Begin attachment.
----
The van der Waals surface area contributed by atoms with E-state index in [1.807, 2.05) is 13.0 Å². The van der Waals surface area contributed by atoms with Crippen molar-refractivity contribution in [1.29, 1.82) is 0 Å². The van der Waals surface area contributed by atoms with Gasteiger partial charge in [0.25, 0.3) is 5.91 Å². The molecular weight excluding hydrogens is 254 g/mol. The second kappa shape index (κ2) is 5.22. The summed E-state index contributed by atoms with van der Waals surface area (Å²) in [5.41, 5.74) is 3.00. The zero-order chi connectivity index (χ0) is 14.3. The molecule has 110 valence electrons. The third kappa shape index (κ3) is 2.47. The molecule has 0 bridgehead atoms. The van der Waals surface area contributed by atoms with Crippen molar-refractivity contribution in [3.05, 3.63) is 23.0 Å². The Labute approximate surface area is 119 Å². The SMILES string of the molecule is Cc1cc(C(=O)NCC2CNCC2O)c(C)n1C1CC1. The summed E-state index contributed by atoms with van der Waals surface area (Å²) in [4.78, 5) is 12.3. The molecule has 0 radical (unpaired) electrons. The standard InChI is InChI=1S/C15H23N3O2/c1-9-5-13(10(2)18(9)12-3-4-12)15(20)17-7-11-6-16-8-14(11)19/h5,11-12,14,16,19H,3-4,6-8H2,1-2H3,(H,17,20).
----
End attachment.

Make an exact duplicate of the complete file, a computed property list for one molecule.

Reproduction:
The van der Waals surface area contributed by atoms with E-state index in [1.807, 2.05) is 13.0 Å². The van der Waals surface area contributed by atoms with Crippen molar-refractivity contribution in [1.29, 1.82) is 0 Å². The van der Waals surface area contributed by atoms with Gasteiger partial charge in [0.25, 0.3) is 5.91 Å². The molecular weight excluding hydrogens is 254 g/mol. The second kappa shape index (κ2) is 5.22. The summed E-state index contributed by atoms with van der Waals surface area (Å²) in [5.41, 5.74) is 3.00. The zero-order chi connectivity index (χ0) is 14.3. The molecule has 110 valence electrons. The third kappa shape index (κ3) is 2.47. The molecule has 0 bridgehead atoms. The van der Waals surface area contributed by atoms with Crippen molar-refractivity contribution in [3.05, 3.63) is 23.0 Å². The Labute approximate surface area is 119 Å². The SMILES string of the molecule is Cc1cc(C(=O)NCC2CNCC2O)c(C)n1C1CC1. The summed E-state index contributed by atoms with van der Waals surface area (Å²) in [4.78, 5) is 12.3. The molecule has 0 radical (unpaired) electrons. The standard InChI is InChI=1S/C15H23N3O2/c1-9-5-13(10(2)18(9)12-3-4-12)15(20)17-7-11-6-16-8-14(11)19/h5,11-12,14,16,19H,3-4,6-8H2,1-2H3,(H,17,20).